Ronnie Dunn's new song, 'Cost of Livin', paints a portrait that working class America is becoming all too familiar with. The video for it fills in the gaps by taking a trip through a Tennessee tire plant that's preparing to close, leaving 1,900 people jobless. It's a poignant four-minute documentary filled with characters we all recognize in one way or another.

Songwriter Phillip Coleman begins the video by introducing the tire plant and describing the effects its closing will have on the small town. Coleman was struggling himself before Dunn decided to cut the ballad; in a way, the song is his story. The video captures the guarded optimism that workers have about their prospects moving forward. Each seems to understand that finding a new source of income will be difficult, but wallowing in self-pity won't pay the bills.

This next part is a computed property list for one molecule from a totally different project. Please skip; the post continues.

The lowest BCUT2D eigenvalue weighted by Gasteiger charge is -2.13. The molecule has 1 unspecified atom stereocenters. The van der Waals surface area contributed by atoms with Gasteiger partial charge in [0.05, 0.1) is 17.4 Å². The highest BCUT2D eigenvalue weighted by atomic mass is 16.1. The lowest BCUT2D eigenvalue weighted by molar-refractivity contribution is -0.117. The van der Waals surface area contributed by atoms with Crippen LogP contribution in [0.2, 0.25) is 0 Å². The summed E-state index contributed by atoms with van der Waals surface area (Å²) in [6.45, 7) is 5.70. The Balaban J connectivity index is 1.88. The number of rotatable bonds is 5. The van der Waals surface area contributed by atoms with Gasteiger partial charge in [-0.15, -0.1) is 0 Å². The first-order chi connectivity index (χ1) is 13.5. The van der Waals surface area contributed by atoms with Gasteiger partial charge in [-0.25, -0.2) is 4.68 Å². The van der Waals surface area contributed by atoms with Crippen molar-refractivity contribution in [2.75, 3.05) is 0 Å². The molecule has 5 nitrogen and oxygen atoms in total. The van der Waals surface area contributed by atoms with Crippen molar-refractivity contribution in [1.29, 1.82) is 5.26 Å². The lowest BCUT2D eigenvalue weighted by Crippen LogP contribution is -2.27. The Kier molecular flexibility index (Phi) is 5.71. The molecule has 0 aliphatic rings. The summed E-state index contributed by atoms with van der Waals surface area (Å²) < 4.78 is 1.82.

Eventually, the clip moves from the tire plant to the townsfolk and the city streets. Viewers catch a glimpse of the broken economy a layoff of this magnitude often leads to. Dunn doesn't play a roll in the narrative, only sitting on a gas pump outside a vacant gas station singing his song.

'Cost of Livin'' is on Ronnie Dunn's new self-titled album, in stores now.